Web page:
North Dallas Thirty: There are two problems with that logic. First, if Kerry and the Dems thought caving on gay marriage was going to somehow appease the "moral values" voters, they need to go back to their focus groups. Kerry literally, in my estimation, had nothing to lose -- because he still supported abortion and was still tagged as an antireligious "Massachusetts liberal", it didn't ultimately matter WHAT his position on gay marriage was. You act as though his opposition to gay marriage WON him votes, where I strongly disagree.

Second off, there is a middle ground between supporting antigay legislation and state constitutional amendments and supporting gay marriage -- and it's called "refusing to support antigay legislation or state constitutional amendments". Kerry never had to support gay marriage -- he just had to oppose amending state constitutions to prevent it from ever happening as discriminatory. It's not a difficult position -- in fact, it was the one he'd theoretically taken before on DOMA and the FMA. Why couldn't he do it this time?

In short, John, there were no bullets in the terrorist's gun. Kerry pandered to win votes he would never get, and he got millions of dollars in time, support, and cash from HRC and other gay groups for doing it. Had he taken the stance that, regardless of one's personal beliefs on gay marriage, it was discriminatory and wrong to amend the state constitutions, I sincerely believe that the majority of these amendments would not have passed -- and failure to pass them at the state level would have put the possibility of the FMA beyond recovery.

Put bluntly, John, by letting Kerry "preserve his political career" against a nonexistent threat, his stance on discrimination against gays was legitimized -- and is now law in 11 states.

Nathan: While I don't agree with everything NDT has said, I do think he's raised some valid points. I think John is wrong in saying that supporting gay marriage would have been political suicide, and I think that this is emblematic of the attitude of much of the left, which is to treat anyone who opposes gay marriage as a bigot whose mind cannot be changed (although this perception is undoubtedly true for some). In my mind, the fact that most Americans say they oppose gay marriage really reflects a failure of the LGBT community and the left to make their case to the American people. If, in the wake of the Goodridge decision, the Democrats had responded by aggressively reframing the issue in terms of basic rights and by emphasizing the distinctions between religious and civil marriage, I doubt that all 11 amendments would have passed - if not in Louisiana, then in Michigan and Oregon. Instead, almost every prominent Democrat responded (and, sadly, continues to respond) with the copout, "Gay-marriage-no-civil-unions-yes-FMA-no-unless- activist-judges-overturn-DOMA," and generally running away screaming from the issue. That gave the Christian right and its GOP allies free reign to falsely frame the issue as "redefining marriage" versus "defending traditional marriage."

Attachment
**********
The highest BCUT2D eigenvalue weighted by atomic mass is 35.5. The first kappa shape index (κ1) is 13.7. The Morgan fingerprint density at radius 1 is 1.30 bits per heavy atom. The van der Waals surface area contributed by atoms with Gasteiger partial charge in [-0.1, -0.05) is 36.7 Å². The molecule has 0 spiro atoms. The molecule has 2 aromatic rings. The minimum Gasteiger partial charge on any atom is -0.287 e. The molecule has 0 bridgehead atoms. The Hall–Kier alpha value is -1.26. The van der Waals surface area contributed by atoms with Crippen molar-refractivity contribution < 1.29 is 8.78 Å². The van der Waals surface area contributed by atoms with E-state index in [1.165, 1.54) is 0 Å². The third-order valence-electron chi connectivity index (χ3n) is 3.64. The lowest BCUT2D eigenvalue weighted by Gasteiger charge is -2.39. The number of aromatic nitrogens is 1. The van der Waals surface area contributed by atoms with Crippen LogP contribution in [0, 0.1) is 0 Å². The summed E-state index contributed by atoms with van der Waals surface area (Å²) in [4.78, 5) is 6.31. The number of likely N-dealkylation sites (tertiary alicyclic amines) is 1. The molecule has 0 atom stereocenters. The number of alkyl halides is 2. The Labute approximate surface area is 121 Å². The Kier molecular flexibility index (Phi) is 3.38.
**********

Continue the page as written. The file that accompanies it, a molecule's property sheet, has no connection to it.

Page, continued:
So, anyway, I agree with John that the Repubs are responsible for deciding to use gay marriage to win votes. But he's giving the Dems too much credit for their spinelessness.


When I spoke to the College Republicans at the University of Minnesota, they were not aware that John Kerry opposed gay marriage. What's ironic is the position Kerry took on the issue made him look like a waffler - which was a perception that hurt him with voters big time. He could have said he opposed gay marriage, but also opposed writing discrimination into the federal and state constitutions.

Stillwater Gazette on the Anti-Gay Bachmann Amendment

Here.... The Editorial chastises the Democrats for lack of courage. It's an excellent editorial.

Marriage Amendment

We're disappointed that Sen. Michele Bachmann has decided to resurrect her quest to amend the Minnesota Constitution to define marriage as being between one man and one woman.

First introduced by the Stillwater Republican after the Massachusetts Supreme Judicial Court struck down that state's "Defense of Marriage" law in 2003, Bachmann's proposal has the net effect of banning same-sex marriage.

Same-sex marriage: that's what this fight is about - not polygamy, group marriage or any other "alternative arrangements" that supporters of the amendment are quick to note will also be banned.

Amending the constitution to apply second-class status to any group of citizens is wrong and immoral. But that's exactly what this proposal does.

"The approach to these things changes over time," said Sen. John Hottinger, DFL-St. Peter. "(A constitutional amendment) ties the hands of our future citizens - putting words of discrimination in our constitution is never a good thing."

He's right. If Bachmann's proposal were to pass both houses of the Legislature and win the approval of state voters, it could still one day be overturned by a follow-up constitutional amendment.

But the words of a constitutional amendment are with us forever.

One can laugh now at the temperance movement of the early 20th century that led to prohibition (the U.S. Constitution's 18th amendment), but enshrining discrimination in the constitution isn't funny. It would be an embarrassment and forever serve as a reminder of a particularly narrow-minded period in the history of the state and the country.